Sea History 178 - Spring 2022

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USS Langley (CV 1) undergoing conversion at the Norfolk Navy Yard, Portsmouth, Virginia, c. late 1921. USS George E. Badger (DD 196), a Clemson-class destroyer, is in view in the background off the soon-to-be carrier’s stern. and subsequent cuts in the shipbuilding budget dampened calls to match the British effort. Instead, some rather dramatic hearings before the Navy’s General Board in the spring of 1919 led to a compromise recommendation—that the collier Jupiter

all images courtesy naval history and heritage command, us navy

arch 2022 marks the centennial of the commissioning of the US Navy’s first aircraft carrier—USS Langley (CV 1). Langley’s hull originally entered naval service nine years earlier at California’s Mare Island Naval Shipyard as the collier USS Jupiter (AC 3). The Navy had placed Jupiter and sister ships Cyclops and Neptune into service to address a lack of coal-delivery vessels, a fleet vulnerability exposed by the around-the-world cruise of Theodore Roosevelt’s Great White Fleet. Besides providing a hull, Jupiter’s significance to Langley was its electric-drive propulsion plant—a predecessor to the plant currently installed aboard USS Gerald R. Ford—and the ship’s first commanding officer, Comdr. Joseph M. Reeves.1 Though the US Navy first introduced catapult technology and landed the first aircraft on the deck of a ship, it was the British, pushed by the onset of World War I, who first converted warships and cruise liners into seagoing airports. American naval observers assigned with the Royal Navy recognized the potential offensive capability of ordnance-laden aircraft flying off such vessels and urged their superiors in Washington to follow in Britain’s wake. The sudden unanticipated end of the war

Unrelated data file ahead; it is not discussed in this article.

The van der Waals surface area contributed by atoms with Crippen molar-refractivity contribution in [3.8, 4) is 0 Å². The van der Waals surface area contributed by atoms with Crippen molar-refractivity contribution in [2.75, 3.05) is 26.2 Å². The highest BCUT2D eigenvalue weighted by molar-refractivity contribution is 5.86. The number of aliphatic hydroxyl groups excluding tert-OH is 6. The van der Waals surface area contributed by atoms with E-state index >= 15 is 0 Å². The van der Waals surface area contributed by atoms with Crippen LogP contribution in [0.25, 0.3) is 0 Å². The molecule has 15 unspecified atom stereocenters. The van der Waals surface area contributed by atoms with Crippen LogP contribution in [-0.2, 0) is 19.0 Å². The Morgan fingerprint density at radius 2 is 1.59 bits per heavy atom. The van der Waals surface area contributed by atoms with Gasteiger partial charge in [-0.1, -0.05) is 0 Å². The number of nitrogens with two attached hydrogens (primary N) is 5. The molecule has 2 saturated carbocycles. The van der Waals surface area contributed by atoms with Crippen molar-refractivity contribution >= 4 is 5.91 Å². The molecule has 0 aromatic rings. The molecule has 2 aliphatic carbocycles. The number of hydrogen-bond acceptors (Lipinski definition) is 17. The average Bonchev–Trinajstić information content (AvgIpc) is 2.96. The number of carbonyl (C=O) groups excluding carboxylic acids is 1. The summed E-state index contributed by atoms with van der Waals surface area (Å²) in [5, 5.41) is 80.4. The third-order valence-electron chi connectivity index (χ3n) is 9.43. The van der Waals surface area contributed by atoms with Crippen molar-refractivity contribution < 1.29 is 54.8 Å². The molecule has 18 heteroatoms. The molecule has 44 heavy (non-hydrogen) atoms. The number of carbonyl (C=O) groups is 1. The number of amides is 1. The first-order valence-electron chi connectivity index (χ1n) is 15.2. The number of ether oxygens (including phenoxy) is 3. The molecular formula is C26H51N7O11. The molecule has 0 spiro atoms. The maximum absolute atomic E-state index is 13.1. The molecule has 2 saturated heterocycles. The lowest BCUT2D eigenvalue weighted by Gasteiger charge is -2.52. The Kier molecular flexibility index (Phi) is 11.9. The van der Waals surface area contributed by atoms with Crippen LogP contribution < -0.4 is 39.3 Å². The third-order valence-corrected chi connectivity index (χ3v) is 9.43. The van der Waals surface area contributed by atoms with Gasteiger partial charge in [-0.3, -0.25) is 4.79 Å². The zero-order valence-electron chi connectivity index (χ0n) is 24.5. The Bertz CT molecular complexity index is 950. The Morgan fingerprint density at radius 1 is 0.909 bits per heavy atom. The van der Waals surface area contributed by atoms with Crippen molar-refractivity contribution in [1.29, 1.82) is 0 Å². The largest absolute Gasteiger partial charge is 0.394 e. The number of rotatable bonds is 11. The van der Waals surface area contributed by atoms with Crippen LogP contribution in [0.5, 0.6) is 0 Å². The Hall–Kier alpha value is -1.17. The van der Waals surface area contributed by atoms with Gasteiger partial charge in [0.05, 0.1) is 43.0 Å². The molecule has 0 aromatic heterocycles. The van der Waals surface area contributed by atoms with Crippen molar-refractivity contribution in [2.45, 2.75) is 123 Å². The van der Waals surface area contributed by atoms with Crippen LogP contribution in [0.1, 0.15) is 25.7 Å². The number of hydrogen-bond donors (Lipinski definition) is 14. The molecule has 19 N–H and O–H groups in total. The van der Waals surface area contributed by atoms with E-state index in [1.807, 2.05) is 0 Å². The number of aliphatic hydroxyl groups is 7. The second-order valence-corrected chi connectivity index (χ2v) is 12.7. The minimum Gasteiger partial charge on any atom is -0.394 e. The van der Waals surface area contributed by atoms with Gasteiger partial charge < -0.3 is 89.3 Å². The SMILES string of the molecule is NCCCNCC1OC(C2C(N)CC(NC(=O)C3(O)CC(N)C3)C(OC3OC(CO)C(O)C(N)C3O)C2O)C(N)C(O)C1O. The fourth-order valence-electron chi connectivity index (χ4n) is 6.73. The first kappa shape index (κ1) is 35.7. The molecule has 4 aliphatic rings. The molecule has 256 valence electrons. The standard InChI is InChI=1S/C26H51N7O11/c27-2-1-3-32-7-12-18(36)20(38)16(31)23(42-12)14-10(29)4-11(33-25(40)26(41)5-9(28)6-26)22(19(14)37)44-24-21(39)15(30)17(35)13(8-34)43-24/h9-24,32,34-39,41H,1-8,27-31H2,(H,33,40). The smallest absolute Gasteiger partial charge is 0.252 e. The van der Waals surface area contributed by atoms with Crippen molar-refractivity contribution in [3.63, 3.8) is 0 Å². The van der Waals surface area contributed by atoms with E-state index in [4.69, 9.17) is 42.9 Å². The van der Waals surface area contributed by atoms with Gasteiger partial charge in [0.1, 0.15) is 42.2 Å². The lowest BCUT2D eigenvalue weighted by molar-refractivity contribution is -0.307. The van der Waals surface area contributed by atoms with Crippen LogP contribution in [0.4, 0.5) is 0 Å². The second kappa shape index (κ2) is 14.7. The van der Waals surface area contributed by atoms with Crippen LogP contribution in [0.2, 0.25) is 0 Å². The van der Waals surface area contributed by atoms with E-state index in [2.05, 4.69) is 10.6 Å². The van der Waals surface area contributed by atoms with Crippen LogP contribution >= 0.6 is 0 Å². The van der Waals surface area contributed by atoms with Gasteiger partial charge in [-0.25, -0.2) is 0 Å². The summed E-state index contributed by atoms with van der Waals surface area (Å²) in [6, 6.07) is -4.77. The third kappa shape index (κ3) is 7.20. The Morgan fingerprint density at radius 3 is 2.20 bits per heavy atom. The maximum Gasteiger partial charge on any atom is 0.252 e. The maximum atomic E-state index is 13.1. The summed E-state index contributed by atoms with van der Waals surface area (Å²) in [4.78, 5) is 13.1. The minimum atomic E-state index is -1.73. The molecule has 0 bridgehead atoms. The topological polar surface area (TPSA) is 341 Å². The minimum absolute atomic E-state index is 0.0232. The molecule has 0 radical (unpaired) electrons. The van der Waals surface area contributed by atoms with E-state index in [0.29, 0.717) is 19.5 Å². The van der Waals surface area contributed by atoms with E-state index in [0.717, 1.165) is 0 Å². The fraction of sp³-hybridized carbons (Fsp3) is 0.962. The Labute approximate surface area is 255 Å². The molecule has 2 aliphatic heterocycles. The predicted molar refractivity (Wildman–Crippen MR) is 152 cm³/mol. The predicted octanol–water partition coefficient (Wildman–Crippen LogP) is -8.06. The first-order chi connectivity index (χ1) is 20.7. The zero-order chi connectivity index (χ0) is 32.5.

by David F. Winkler, PhD

USS Jupiter off Mare Island Navy Yard, California, 1913, in her original role as a collier. 26

be converted into an experimental aircraft carrier. Among those testifying before the General Board was Army aviator Brig. Gen. Billy Mitchell.2 Mitchell’s eventual advocacy for a unified, independent air service that would incorporate naval aviation assets was seen as a threat, even to a Navy brass that scorned “the little flying machines.” The Navy reacted by establishing a Bureau of Aeronautics to be led by the very capable Rear Adm. William A. Moffett and mounting a naval aviation pubic relations blitz featuring Langley. Eventually, Mitchell’s disparaging commentary on naval aviation would subject him to court-martial and a guilty verdict in December 1925.3 Though the ship was re-commissioned at the Norfolk Navy Yard early in 1922, significant work still needed to be accomplished before flight operations could begin. The biggest challenge proved to be the installation of arresting gear to “trap” aircraft. Lt. Alfred M. “Mel” Pride oversaw a shoreside testing facility centered on a SEA HISTORY 178, SPRING 2022


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